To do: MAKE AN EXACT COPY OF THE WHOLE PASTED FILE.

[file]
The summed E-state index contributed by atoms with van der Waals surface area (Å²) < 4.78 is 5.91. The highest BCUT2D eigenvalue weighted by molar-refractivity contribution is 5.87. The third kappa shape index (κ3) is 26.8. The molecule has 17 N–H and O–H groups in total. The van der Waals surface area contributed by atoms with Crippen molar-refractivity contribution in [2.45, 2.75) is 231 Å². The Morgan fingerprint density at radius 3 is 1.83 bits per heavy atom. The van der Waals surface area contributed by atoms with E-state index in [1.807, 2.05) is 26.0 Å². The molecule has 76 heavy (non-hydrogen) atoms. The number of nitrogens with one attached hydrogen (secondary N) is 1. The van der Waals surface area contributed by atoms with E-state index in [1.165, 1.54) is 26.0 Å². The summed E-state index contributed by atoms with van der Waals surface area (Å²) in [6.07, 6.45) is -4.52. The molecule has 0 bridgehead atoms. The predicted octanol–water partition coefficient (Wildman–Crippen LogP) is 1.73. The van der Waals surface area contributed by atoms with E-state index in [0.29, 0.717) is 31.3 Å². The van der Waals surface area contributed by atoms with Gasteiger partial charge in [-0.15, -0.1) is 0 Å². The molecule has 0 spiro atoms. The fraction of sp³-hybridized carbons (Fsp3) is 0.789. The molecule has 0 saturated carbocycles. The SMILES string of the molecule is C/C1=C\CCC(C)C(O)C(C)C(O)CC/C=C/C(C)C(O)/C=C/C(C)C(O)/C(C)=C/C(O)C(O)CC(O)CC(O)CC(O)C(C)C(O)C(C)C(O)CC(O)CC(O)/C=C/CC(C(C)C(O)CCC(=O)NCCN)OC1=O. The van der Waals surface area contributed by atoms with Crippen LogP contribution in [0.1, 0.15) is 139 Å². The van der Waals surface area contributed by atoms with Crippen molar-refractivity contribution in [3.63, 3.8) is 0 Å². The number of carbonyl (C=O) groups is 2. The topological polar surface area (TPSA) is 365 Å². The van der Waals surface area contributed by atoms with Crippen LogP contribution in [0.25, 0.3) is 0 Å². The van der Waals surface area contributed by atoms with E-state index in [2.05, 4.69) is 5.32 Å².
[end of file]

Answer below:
The summed E-state index contributed by atoms with van der Waals surface area (Å²) < 4.78 is 5.91. The highest BCUT2D eigenvalue weighted by molar-refractivity contribution is 5.87. The third kappa shape index (κ3) is 26.8. The molecule has 17 N–H and O–H groups in total. The van der Waals surface area contributed by atoms with Crippen molar-refractivity contribution in [2.45, 2.75) is 231 Å². The Morgan fingerprint density at radius 3 is 1.83 bits per heavy atom. The van der Waals surface area contributed by atoms with E-state index in [1.807, 2.05) is 26.0 Å². The molecule has 76 heavy (non-hydrogen) atoms. The number of nitrogens with one attached hydrogen (secondary N) is 1. The van der Waals surface area contributed by atoms with E-state index in [1.165, 1.54) is 26.0 Å². The summed E-state index contributed by atoms with van der Waals surface area (Å²) in [6.07, 6.45) is -4.52. The molecule has 0 bridgehead atoms. The predicted octanol–water partition coefficient (Wildman–Crippen LogP) is 1.73. The van der Waals surface area contributed by atoms with E-state index in [0.29, 0.717) is 31.3 Å². The van der Waals surface area contributed by atoms with Gasteiger partial charge in [-0.15, -0.1) is 0 Å². The molecule has 0 spiro atoms. The fraction of sp³-hybridized carbons (Fsp3) is 0.789. The molecule has 0 saturated carbocycles. The SMILES string of the molecule is C/C1=C\CCC(C)C(O)C(C)C(O)CC/C=C/C(C)C(O)/C=C/C(C)C(O)/C(C)=C/C(O)C(O)CC(O)CC(O)CC(O)C(C)C(O)C(C)C(O)CC(O)CC(O)/C=C/CC(C(C)C(O)CCC(=O)NCCN)OC1=O. The van der Waals surface area contributed by atoms with Crippen LogP contribution in [0.1, 0.15) is 139 Å². The van der Waals surface area contributed by atoms with Crippen molar-refractivity contribution in [3.63, 3.8) is 0 Å². The number of carbonyl (C=O) groups is 2. The topological polar surface area (TPSA) is 365 Å². The van der Waals surface area contributed by atoms with Crippen LogP contribution in [0.25, 0.3) is 0 Å². The van der Waals surface area contributed by atoms with E-state index in [2.05, 4.69) is 5.32 Å².